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Detroit college suspends in-person classes because of pro-Palestinian camp

DETROIT — Wayne State University in Detroit suspended in-person classes Tuesday and encouraged staff to work remotely to avoid any problems with a pro-Palestinian encampment that sprouted last week.

“All on-campus events are canceled until further notice. Critical infrastructure workers are expected to report to campus,” the school said in a statement around 5:30 a.m.

Wayne State spokesman Matt Lockwood said there have been “public safety concerns,” especially about access to certain areas.

There were two dozen tents on green space near the undergraduate library Tuesday. Participants milled around while police and private security watched nearby. Two portable toilets were full and not usable.

“Yes, we have told the organizers to remove the encampment several times and they have declined to do so,” Lockwood said.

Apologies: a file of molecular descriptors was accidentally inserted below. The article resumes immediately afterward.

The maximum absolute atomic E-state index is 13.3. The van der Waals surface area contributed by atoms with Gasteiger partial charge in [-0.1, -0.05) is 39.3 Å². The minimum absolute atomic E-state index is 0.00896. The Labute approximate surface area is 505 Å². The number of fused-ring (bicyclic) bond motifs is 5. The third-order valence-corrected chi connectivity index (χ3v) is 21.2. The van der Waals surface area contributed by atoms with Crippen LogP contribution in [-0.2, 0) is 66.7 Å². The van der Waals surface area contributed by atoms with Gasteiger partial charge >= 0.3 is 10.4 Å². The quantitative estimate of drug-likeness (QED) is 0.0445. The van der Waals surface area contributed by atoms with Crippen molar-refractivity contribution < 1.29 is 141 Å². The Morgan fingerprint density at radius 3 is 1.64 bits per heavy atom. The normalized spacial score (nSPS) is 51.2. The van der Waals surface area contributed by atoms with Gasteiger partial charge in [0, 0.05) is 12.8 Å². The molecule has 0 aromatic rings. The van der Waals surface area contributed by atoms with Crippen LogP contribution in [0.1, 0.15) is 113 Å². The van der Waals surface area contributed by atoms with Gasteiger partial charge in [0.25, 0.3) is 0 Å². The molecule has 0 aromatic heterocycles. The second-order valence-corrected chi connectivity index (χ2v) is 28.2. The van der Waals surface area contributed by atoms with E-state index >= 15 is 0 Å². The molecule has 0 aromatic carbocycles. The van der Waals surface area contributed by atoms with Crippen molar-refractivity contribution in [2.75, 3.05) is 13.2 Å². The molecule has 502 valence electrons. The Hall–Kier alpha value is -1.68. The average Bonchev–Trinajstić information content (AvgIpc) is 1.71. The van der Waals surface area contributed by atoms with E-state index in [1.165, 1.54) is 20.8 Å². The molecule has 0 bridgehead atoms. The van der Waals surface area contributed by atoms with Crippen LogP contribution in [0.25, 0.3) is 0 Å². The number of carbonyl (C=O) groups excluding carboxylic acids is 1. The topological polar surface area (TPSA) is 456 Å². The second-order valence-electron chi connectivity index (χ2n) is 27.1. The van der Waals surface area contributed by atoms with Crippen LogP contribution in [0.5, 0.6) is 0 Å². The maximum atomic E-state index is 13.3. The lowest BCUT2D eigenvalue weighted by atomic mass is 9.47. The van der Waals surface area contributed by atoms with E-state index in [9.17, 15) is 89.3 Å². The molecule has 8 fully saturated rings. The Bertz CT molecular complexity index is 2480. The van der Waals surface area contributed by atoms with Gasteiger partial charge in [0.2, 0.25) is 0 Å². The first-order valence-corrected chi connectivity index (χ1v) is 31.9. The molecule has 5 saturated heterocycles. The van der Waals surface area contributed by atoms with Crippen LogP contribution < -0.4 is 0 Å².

Wayne State has 16,000 undergraduate students but fewer during the summer term.

Protest camps sprang up across the U.S. and in Europe as students demand their universities stop doing business with Israel or companies that support its war in Gaza.

Organizers seek to amplify calls to end Israel’s war against Hamas terrorists who started the war on Oct. 7 with an invasion into southern Israel, in which 1,200 were killed and more than 250 were taken hostage. The ensuing conflict has killed at least 36,096 Palestinians, according to the Hamas-run Health Ministry in Gaza, which does not distinguish between fighters and civilians in its count.

Wayne State President Kimberly Andrews Espy said senior officials had offered to meet Tuesday if the camp had been cleared by Monday night but the deal was turned down. The school posted a video of the offer on YouTube.

Vice President Patrick Lindsey explained that Wayne State’s investment policy would be publicly discussed at a June 26 meeting of the university’s governing board.

The University of Michigan on May 21 broke up a similar encampment after 30 days.

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